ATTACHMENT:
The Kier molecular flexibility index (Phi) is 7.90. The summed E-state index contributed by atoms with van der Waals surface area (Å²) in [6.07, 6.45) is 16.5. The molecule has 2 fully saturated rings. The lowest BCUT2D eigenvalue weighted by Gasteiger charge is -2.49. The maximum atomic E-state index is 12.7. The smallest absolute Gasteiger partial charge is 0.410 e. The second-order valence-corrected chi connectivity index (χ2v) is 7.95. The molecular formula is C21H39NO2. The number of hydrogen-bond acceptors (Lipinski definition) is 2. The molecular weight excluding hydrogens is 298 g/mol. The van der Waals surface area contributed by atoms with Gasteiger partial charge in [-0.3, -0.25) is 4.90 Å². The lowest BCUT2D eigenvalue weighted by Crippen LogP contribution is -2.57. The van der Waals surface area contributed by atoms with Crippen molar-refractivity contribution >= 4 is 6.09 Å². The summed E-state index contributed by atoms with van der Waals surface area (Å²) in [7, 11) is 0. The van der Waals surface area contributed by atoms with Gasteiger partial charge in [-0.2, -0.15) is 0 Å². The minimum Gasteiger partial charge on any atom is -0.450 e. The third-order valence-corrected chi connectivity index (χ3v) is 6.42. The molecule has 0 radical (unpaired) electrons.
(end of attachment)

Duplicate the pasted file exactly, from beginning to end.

The Kier molecular flexibility index (Phi) is 7.90. The summed E-state index contributed by atoms with van der Waals surface area (Å²) in [6.07, 6.45) is 16.5. The molecule has 2 fully saturated rings. The lowest BCUT2D eigenvalue weighted by Gasteiger charge is -2.49. The maximum atomic E-state index is 12.7. The smallest absolute Gasteiger partial charge is 0.410 e. The second-order valence-corrected chi connectivity index (χ2v) is 7.95. The molecular formula is C21H39NO2. The number of hydrogen-bond acceptors (Lipinski definition) is 2. The molecular weight excluding hydrogens is 298 g/mol. The van der Waals surface area contributed by atoms with Gasteiger partial charge in [-0.3, -0.25) is 4.90 Å². The lowest BCUT2D eigenvalue weighted by Crippen LogP contribution is -2.57. The van der Waals surface area contributed by atoms with Crippen molar-refractivity contribution >= 4 is 6.09 Å². The summed E-state index contributed by atoms with van der Waals surface area (Å²) in [7, 11) is 0. The van der Waals surface area contributed by atoms with Gasteiger partial charge in [-0.2, -0.15) is 0 Å². The minimum Gasteiger partial charge on any atom is -0.450 e. The third-order valence-corrected chi connectivity index (χ3v) is 6.42. The molecule has 0 radical (unpaired) electrons.